And yet. “It is for me a touchstone of the Marine Corps’ fatal glamour,” Styron writes, “…that there is no ex-Marine of my acquaintance…who does not view the training as a cru-cible out of which he emerged in some way more resilient, simply braver and better for the wear.” A boot camp graduate was, quite simply, a killing machine. Philip Caputo, a Marine lieutenant in Vietnam and author of A Rumor of War, recalls a drill sergeant who made his charges chant, at the top of their lungs, “Ambushes are murder and murder is fun.” One of Sledge’s sergeants, a fifty-year-old World War I veteran, scrubbed his genitals with a GI brush in the shower, “the way one buffs a shoe.” To the foxhole Marines, those gyrenes not in a rifle company—and that included anyone in the command structure beyond their company CP, anyone fifty yards behind the front line, even the artillerymen who laid down covering fire—were what they called REMFs, rear-echelon motherfuckers.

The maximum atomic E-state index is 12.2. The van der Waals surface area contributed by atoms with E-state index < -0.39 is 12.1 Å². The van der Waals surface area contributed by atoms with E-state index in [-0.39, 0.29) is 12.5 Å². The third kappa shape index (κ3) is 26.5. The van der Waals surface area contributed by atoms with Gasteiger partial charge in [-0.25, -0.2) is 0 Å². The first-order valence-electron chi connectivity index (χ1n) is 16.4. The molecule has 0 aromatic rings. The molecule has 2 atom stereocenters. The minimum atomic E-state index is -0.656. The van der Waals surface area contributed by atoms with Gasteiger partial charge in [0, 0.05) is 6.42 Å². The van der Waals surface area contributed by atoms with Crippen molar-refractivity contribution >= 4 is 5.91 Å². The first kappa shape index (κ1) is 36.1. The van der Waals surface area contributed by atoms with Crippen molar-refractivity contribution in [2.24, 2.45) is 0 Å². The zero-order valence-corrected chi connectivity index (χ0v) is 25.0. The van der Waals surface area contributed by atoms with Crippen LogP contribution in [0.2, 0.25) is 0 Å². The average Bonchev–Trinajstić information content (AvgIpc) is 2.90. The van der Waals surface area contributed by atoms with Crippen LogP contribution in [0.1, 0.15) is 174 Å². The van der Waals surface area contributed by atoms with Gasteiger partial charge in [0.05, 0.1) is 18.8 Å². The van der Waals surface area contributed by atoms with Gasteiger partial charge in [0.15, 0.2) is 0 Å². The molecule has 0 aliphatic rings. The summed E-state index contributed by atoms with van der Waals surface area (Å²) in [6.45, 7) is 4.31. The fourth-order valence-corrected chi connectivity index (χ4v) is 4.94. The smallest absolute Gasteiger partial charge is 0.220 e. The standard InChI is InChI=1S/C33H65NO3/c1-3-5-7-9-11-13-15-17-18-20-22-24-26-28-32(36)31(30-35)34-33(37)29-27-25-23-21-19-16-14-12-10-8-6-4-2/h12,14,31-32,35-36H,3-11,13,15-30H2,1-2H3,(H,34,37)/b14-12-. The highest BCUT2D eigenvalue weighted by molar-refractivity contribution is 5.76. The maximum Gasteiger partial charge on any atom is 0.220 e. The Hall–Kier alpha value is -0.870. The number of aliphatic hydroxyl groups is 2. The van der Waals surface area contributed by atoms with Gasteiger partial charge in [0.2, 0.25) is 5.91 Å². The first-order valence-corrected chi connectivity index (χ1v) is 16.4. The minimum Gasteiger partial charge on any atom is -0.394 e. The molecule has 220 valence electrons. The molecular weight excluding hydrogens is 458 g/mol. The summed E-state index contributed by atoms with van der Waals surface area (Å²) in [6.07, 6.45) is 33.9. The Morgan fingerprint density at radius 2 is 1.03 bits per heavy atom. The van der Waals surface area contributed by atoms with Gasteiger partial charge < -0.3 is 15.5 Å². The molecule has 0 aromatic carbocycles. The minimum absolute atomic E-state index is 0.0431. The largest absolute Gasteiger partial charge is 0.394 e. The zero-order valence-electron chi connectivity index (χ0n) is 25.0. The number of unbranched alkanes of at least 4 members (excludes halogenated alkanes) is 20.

After advanced infantry training, Sledge, now nicknamed “Sledgehammer,” shipped out to the Pacific, where he was assigned as a replacement to the mortar section of K/3/5—King Company, Third Battalion, Fifth Regiment, First Marine Division, which had already fought, and taken heavy losses, at Guadalcanal and Cape Gloucester. His trial by fire, in mid-September 1944, would be an amphibious landing at Peleliu, in the Palaus, an island chain in the western Pacific. The conquest of Peleliu was designed to anchor General MacArthur’s right flank for his invasion of the Philippines in October, and to provide an extra airfield to support his troops on Leyte. As it happened, both the anchor and the airfield were extraneous to MacArthur’s needs. In spite of advice to scrub the operation, Admiral Chester Nimitz, Commander-in-Chief Pacific (or CINCPAC), allowed it to proceed because the invasion fleet was already at sea and could not be recalled.
The result was a pointless and bloody fiasco.